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Re: relative pitch with song sections

From: Simon Albrecht
Subject: Re: relative pitch with song sections
Date: Fri, 16 May 2014 00:08:03 +0200
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Am 15.05.2014 18:53, schrieb Brian Barker:
At 06:30 15/05/2014 +1000, Nick Payne wrote:
I would say, based on my fairly extensive collection of guitar scores, collected over about 40 years, that there are probably more commercially engraved editions that omit the "8" than those that show it.

This is surely no different from the practice with tenor staves in SATB scores, where the "8" under the tenor's treble clef is indeed more often omitted than included. But in vocal music with more than four parts, and especially where the number of staves shown can vary from system to system, those little 8s are a significant help to the eye - apart from being technically required.

Elaine Gould describes these 8s as "optional", but adds (in the context of a full score) "the modified clef makes it easier to identify the position of instruments with such transpositions in a score".

Brian Barker
At first I was also inclined towards saying that it’s correct to add the 8 and it doesn’t hurt anyone, so why not just leave it where Lily puts it by default. Then I thought of a counter-example: some orchestra instruments (most notably double basses, but also contrabassoons and maybe others) to sound an octave lower than written, and the very best of hand-engraved scores all don’t have a clef modifier (i.e. an "8" below – or above – the clef). The (hand-engraved and overwhelmingly well done) UE score of Mahler’s 7th symphony, which also scores a guitar in its fourth movement, has no clef modifier for the guitar also, but uses an explanatory text below the instrument name, which states that the guitar shall sound an octave lower than written. I say this because this kind of scores for me represent the very summit of engraving art and should IMHO serve as a reference before anything else. That notwithstanding one may of course reconsider the case, also because it really isn’t more than a nitpick, to be honest.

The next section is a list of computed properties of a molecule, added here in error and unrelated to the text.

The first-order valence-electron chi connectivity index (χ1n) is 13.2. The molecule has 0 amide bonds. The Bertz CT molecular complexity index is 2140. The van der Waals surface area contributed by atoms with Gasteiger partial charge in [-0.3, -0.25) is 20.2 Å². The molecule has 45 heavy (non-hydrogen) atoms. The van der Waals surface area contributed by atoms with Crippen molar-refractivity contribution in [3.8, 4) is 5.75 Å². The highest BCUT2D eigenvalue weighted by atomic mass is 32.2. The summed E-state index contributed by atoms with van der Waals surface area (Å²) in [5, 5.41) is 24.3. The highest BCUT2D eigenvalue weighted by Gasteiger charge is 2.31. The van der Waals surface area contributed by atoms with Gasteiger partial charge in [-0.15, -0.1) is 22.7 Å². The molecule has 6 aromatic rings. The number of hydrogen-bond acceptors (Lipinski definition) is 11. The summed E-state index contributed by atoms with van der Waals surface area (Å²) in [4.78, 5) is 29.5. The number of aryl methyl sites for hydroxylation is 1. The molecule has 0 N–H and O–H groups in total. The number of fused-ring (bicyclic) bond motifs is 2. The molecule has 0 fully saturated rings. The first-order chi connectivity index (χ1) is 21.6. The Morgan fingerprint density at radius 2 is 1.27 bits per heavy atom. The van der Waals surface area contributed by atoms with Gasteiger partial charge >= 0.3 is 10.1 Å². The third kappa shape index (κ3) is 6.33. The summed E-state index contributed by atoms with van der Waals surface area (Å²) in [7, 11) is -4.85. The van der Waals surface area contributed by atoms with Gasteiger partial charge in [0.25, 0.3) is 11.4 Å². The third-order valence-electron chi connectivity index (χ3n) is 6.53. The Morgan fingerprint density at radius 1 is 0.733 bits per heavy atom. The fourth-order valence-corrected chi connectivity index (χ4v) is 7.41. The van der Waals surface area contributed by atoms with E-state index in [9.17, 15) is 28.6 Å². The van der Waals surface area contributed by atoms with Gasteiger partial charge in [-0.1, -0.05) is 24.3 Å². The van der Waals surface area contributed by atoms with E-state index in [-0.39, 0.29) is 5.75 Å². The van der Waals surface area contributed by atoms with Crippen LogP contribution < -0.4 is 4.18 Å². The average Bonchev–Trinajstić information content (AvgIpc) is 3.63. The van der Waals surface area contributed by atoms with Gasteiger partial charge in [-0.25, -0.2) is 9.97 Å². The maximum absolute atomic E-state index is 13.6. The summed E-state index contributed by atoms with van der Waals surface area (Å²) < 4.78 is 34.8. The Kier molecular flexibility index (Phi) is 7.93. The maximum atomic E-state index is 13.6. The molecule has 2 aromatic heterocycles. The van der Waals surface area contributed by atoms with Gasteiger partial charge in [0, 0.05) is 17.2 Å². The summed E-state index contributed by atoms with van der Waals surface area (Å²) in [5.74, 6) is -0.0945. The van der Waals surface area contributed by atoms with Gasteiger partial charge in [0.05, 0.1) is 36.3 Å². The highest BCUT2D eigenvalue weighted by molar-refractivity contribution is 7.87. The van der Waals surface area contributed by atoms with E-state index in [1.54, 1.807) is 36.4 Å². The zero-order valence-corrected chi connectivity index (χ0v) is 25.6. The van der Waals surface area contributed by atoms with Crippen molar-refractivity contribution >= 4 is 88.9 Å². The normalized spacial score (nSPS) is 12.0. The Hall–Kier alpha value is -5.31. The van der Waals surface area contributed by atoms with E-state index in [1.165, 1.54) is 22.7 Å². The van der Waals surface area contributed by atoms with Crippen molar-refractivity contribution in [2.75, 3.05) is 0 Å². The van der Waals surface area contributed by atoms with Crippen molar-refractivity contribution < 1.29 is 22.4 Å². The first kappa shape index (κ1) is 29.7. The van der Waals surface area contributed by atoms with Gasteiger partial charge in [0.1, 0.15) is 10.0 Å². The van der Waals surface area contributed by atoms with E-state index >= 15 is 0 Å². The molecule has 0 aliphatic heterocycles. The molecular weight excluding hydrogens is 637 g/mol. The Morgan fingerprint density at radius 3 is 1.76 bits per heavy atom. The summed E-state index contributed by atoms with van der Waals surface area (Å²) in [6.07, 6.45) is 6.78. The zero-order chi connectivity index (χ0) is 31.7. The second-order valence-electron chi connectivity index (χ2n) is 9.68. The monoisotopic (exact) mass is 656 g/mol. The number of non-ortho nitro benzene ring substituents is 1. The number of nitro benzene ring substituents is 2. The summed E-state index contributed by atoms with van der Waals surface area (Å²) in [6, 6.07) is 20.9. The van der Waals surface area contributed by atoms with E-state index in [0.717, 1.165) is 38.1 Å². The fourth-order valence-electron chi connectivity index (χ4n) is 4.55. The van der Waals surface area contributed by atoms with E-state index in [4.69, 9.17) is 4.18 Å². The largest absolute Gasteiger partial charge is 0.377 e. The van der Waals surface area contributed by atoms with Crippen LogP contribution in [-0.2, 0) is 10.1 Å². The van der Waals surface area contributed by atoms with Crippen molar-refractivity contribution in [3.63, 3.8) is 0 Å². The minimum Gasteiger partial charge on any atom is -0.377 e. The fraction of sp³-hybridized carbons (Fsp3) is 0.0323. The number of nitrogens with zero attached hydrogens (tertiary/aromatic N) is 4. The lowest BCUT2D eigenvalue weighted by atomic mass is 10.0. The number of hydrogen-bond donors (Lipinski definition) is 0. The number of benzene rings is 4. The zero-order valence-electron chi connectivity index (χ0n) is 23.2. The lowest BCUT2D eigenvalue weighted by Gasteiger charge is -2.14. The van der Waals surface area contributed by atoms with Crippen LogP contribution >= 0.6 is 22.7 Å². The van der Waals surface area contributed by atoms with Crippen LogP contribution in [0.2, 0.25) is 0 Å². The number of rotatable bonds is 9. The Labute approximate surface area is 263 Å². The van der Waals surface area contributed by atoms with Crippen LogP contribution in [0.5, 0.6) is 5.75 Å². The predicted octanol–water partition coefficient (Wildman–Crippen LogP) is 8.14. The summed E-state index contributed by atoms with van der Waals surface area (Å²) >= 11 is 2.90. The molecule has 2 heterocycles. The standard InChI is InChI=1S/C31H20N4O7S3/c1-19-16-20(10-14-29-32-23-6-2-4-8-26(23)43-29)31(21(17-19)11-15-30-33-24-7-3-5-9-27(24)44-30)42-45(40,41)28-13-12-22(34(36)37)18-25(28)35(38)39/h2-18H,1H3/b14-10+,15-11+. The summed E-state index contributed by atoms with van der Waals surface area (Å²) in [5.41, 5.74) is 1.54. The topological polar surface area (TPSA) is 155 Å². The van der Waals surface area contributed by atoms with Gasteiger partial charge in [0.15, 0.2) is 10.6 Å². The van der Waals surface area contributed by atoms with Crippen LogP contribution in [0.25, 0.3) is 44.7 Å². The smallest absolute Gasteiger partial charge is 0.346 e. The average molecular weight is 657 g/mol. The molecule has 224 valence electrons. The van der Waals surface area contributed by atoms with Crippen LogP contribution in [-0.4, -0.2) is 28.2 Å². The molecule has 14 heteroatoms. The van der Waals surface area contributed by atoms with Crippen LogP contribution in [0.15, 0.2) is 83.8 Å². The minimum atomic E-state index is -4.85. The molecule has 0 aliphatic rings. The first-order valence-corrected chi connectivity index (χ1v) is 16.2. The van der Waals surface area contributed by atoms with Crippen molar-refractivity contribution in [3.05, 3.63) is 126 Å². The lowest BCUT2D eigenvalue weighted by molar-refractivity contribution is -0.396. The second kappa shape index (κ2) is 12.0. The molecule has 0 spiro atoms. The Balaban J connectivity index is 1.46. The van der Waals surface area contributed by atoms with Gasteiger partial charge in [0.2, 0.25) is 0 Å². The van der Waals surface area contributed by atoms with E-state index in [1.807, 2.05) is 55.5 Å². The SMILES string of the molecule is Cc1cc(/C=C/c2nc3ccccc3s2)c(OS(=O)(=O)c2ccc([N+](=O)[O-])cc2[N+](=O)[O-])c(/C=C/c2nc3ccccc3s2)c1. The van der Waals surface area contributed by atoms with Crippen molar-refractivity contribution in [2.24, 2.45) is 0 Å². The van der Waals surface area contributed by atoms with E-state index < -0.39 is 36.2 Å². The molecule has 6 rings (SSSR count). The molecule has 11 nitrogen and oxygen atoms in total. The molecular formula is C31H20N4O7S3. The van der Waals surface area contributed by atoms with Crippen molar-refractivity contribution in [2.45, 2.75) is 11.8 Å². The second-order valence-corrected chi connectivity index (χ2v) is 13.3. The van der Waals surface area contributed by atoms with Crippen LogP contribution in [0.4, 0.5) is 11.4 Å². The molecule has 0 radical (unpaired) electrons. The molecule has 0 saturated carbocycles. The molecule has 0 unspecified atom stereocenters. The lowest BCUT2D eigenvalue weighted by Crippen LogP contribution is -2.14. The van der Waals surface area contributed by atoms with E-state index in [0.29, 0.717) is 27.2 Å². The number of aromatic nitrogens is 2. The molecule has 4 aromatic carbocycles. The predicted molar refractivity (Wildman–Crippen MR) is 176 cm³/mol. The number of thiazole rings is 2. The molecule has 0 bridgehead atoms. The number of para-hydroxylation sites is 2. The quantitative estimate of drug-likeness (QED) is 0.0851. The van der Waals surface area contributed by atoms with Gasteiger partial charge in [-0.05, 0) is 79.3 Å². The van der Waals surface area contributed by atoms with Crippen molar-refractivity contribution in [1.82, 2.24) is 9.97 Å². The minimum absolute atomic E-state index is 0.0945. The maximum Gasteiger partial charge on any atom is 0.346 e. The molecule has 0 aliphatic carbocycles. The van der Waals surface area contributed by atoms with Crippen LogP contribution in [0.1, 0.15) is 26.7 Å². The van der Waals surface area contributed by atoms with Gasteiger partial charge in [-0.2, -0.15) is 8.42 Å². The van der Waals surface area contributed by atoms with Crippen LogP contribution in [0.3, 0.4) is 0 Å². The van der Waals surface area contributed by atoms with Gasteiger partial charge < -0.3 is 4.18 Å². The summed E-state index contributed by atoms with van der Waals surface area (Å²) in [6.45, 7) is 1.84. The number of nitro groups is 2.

All the best,
Simon Albrecht

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